Last week I interviewed Branko Milanovic, one of the world’s foremost authorities on inequality. Our conversation moved freely from global trends in inequality over the past quarter-century to the rise of a new plutocracy and the threat it poses to democratic governance. I thought it worthwhile to transcribe our chat in full.
A bit more about Branko: he is currently a professor at the CUNY Graduate Centre, where he also heads the Luxembourg Income Study Centre. His most recent book is The Haves and the Have-nots: A Brief and Idiosyncratic History of Global Inequality and he has a great blog worth reading. Here is our conversation, edited lightly for clarity and length:
Michal Rozworski: How has global income inequality evolved recently?
Branko Milanovic: Global income inequality is really defined as inequality between individuals. So, in principle, it’s the same as inequality within a country if you were to assume that the world is one country. Surely we have to allow for differences in price levels – that’s really the important difference between inequality and global inequality because price differences between countries in Africa and, say, Norway are enormous and, obviously, we have to allow for the fact that things are much cheaper in Africa.
Having done all of that, the basic story is that, first, the level of global inequality is extremely high. It’s higher than within any one country, which is not surprising. But what is also interesting is that this level, to any extent we can really determine, has been slightly going down over the past ten years approximately. In other words, all the evidence we have points to a downward trend, except that we are unsure if the trend is larger or smaller. The reason for this is that the relatively poor and populous countries, such as China, India, Indonesia, Vietnam and so on, have now had 15 or 20 years of very high growth rates – higher than the rich countries – and they are the ones pushing inequality down.
The final point is that all this happens while inequality in all the countries I mentioned, as well as in the US and Europe, is going up.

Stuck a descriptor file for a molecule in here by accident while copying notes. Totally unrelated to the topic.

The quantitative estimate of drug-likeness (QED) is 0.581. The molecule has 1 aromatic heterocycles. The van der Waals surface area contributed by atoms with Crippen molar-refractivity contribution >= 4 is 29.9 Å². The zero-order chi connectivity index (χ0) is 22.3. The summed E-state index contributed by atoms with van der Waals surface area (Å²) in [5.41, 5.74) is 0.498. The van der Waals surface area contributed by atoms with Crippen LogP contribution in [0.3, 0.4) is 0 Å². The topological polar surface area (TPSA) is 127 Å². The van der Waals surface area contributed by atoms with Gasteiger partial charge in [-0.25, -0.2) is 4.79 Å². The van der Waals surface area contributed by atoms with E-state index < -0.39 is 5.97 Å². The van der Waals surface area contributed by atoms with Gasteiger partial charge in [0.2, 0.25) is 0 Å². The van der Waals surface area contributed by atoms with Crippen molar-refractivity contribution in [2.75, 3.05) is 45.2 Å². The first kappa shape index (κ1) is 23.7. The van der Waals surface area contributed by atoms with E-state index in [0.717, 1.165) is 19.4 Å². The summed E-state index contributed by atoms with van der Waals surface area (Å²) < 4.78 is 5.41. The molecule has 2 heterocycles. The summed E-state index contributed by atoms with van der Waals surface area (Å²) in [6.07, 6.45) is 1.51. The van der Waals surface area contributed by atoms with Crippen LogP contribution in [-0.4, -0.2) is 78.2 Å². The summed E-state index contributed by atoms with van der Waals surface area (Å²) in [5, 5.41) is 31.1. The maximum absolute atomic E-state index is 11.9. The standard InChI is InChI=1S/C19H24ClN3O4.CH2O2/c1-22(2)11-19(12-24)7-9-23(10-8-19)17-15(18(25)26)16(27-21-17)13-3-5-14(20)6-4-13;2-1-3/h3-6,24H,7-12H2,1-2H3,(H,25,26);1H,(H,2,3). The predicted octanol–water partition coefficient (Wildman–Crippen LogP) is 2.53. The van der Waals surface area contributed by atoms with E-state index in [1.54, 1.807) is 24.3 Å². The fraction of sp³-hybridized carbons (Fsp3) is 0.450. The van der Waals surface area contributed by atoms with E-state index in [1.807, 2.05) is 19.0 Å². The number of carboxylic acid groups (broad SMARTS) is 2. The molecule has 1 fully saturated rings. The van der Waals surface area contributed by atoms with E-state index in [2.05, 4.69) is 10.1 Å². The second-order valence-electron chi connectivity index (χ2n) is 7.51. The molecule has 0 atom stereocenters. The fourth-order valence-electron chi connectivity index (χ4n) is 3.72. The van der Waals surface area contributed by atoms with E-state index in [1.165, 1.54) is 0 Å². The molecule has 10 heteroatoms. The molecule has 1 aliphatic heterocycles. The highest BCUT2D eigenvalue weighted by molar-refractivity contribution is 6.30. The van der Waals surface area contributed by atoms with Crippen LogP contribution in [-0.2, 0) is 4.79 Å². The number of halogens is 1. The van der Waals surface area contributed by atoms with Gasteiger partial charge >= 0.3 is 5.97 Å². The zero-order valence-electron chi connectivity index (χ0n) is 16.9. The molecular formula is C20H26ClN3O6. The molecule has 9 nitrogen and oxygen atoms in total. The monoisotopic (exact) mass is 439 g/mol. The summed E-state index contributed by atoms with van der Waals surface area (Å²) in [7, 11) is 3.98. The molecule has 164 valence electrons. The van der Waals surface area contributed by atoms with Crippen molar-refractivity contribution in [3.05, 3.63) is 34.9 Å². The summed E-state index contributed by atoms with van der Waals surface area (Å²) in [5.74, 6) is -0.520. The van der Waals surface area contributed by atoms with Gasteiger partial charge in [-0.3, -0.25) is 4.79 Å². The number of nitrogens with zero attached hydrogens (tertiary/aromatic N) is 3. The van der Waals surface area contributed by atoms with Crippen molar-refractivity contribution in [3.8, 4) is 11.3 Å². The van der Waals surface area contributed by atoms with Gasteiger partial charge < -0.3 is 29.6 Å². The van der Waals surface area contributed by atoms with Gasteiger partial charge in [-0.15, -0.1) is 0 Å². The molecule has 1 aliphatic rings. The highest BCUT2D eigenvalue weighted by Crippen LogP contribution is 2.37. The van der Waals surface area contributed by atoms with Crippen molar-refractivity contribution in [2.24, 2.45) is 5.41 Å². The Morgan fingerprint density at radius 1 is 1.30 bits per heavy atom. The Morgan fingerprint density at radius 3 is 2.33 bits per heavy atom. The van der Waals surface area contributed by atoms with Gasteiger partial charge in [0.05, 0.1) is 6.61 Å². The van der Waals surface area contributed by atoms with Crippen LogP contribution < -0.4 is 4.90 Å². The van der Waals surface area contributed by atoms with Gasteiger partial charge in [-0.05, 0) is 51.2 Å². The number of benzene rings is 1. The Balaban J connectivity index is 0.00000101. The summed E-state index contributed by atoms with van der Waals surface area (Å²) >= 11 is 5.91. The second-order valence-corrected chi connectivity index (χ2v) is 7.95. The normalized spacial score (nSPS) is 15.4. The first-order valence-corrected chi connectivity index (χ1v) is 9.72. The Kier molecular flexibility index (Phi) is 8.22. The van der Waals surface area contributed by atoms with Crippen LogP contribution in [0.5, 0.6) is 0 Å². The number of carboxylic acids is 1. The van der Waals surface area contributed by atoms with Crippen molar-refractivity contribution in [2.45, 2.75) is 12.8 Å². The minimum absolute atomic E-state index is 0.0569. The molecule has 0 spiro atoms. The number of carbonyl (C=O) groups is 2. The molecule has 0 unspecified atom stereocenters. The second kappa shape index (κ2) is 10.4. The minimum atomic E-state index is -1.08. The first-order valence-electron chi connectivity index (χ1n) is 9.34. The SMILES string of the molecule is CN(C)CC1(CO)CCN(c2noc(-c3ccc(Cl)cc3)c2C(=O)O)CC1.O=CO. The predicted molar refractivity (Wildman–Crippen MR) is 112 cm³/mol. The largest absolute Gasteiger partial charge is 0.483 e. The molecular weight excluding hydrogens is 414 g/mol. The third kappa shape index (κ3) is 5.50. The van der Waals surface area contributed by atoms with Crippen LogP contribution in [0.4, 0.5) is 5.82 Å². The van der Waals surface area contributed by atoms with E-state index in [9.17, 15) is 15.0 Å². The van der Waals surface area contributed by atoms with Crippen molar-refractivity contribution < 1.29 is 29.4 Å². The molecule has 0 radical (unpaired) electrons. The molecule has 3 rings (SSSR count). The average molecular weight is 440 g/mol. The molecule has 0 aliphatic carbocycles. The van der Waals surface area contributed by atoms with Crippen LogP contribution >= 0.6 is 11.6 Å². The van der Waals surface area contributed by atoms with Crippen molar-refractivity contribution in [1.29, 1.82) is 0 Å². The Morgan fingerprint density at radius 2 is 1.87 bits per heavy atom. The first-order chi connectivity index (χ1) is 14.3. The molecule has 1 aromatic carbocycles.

You’ve also written about the different trajectories of two middle classes, one in the North broadly, the other in the South, moving closer together because of income stagnation in the North and income growth in the South. How has this worked?
There are really two middle classes: one is the Western middle class and the other is the middle class in emerging economies. What has happened over the last 15 to 20 years is that the Western middle classes have generally had very sluggish or even zero growth. This is true not only for the US, which is quite well-known, but also true for Germany, which is less well-known, and Japan, where there has been stagnation of both wages and real incomes.
On the other hand, you have the emerging middle class, which I have to underline is still much poorer than the middle class in the West, but which also actually had very significant rises in real incomes, more than doubling over the past 25 years. This is especially the case for urban China, but also rural China and other Asian countries. So these two middle classes are becoming more similar because one group is growing while the other group is stagnant. In this sense, we can speak of some kind of global middle class, although I’m not a huge fan of the term because it combines, or mixes up, these two classes that are very different in terms of income.
So speaking of any kind of real levelling is still a ways off.
We speak of a global middle class in a more casual way but the differences are significant. Even people who we in the West perceive as middle class in the poorer countries, like India, are actually in the top 5% of the distribution in their own countries. To just give you an idea: social assistance or the poverty line in most rich countries kicks in at about $15 per day. This is an income level that is fairly high by emerging market standards, where the median income can be at $6 or $7 per day.
What about the very wealthiest in global terms? Is it more fair to speak of a global oligarchy or global really wealthy class that is more similar regardless if it is in Mexico City, the City of London or Shanghai?
Yes, this is true. The last quarter century is characterized by, at the same time, the emergence of what we just talked about, a global middle class, but also the emergence of some kind of global plutocracy. This is relatively small in percentage terms: these are people who share similar incomes, similar lifestyles and interests and who might live in a dozen metropolises in the world. Even a larger group, say the global 1%, or about 70 million people, has seen significant gains.